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Elizabeth Becker traveled to Cambodia during the civil war in 1975-1979. She was able to witness all the changes as they slowly occurred. She stated that in Democratic Kampuchea, there were fences all along the routes. While she was in a boat heading back to Phnom Penh, she noted that there were no signs of “ordinary life.” There were no women by the shore doing their laundry, no fishermen throwing their nets in the water, nor any children playing near the seaside. As they walked onto land, they saw the streets abandoned and the roads without traffic.
Becker and her crew also encountered a man named Hout, who was a thirty year old activist of the socialist revolution. The socialist revolution was the genocide in Cambodia, where the Khmer Rouge killed the prince and annihilated all those who were against them. People like Hout were taught that “everyone is equal. Everyone must work. There is not a lot of rice. The revolution is in solidarity with the Chinese.” Once that was explained, the “intellectuals” set off to work, planting rice or cauliflower all year long, something unexpected from the men who were raised above the rest of the population. These intellectuals included doctors, military and political personas, monks, teachers, and those who wore glasses. Hout explained that the members of the Khmer Rouge were living so much better, eating well while the workers had food that wasn’t even “fit for pigs.”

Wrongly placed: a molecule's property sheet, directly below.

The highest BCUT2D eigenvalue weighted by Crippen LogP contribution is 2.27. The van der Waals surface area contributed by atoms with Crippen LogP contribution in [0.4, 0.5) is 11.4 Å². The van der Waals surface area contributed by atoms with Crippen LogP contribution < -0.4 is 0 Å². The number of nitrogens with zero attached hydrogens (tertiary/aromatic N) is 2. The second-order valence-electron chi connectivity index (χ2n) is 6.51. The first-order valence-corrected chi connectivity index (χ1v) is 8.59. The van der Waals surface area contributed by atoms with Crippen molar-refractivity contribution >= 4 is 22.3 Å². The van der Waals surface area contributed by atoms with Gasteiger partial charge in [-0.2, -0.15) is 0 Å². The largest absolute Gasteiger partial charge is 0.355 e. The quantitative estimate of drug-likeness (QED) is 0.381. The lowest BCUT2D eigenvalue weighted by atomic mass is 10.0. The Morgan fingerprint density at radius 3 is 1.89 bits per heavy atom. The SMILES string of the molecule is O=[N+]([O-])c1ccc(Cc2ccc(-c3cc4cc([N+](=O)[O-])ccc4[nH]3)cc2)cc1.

In 1977, the Khmer Rouge began annihilating many of the intellectuals and other people who were a risk to the revolution. Those who were suspected to be members of the CIA or KGB by three people were immediately arrested. The CIA and KGB were a threat because they were there to protect national security, and thus would ruin the reconstructing.
Source: Becker, Elizabeth. When the war was over. NY: New York, 1986
Dith Pran is one of the most famous survivors of the civil war in Cambodia. His life was even portrayed in the award-winning movie, the killing field. Pran and Sydney Schanberg, a previous staff of the New York Times, witnessed the war from 1972 to 1975. After the Khmer Rouge took over the capital, Phnom Penh, Sydney, Pran and two other journalist were arrested and going to be executed. However, Pran convinced the Khmer Rouge that the three westerners were merely neutral French Journalists. After they were released, they went to the French embassy for refuge but Pran was immediately asked to leave because he was Cambodian. Once he returned to the “killing field,” he endured four years of starvation and brutal torture. In 1979, Pran escaped to Thailand and began as a tourist guide, later he became and war correspondent. Over the years, Pran had lost more than 50 relatives including his father, three brothers, one sister and their relatives. His mother died of malnutrition and only one of his sisters survived the holocaust.
“Part of my life is saving life. I don’t consider myself a politician or a hero. I’m a messenger. If Cambodia is to survive, she needs many voices.” – Dith Pran
Source: "Cambodian Holocaust Survivor." Dith Pran. 17 May 2001. Cambodia.com. 20 Jul 2006 <http://www.cambodian.com/dithpran/>.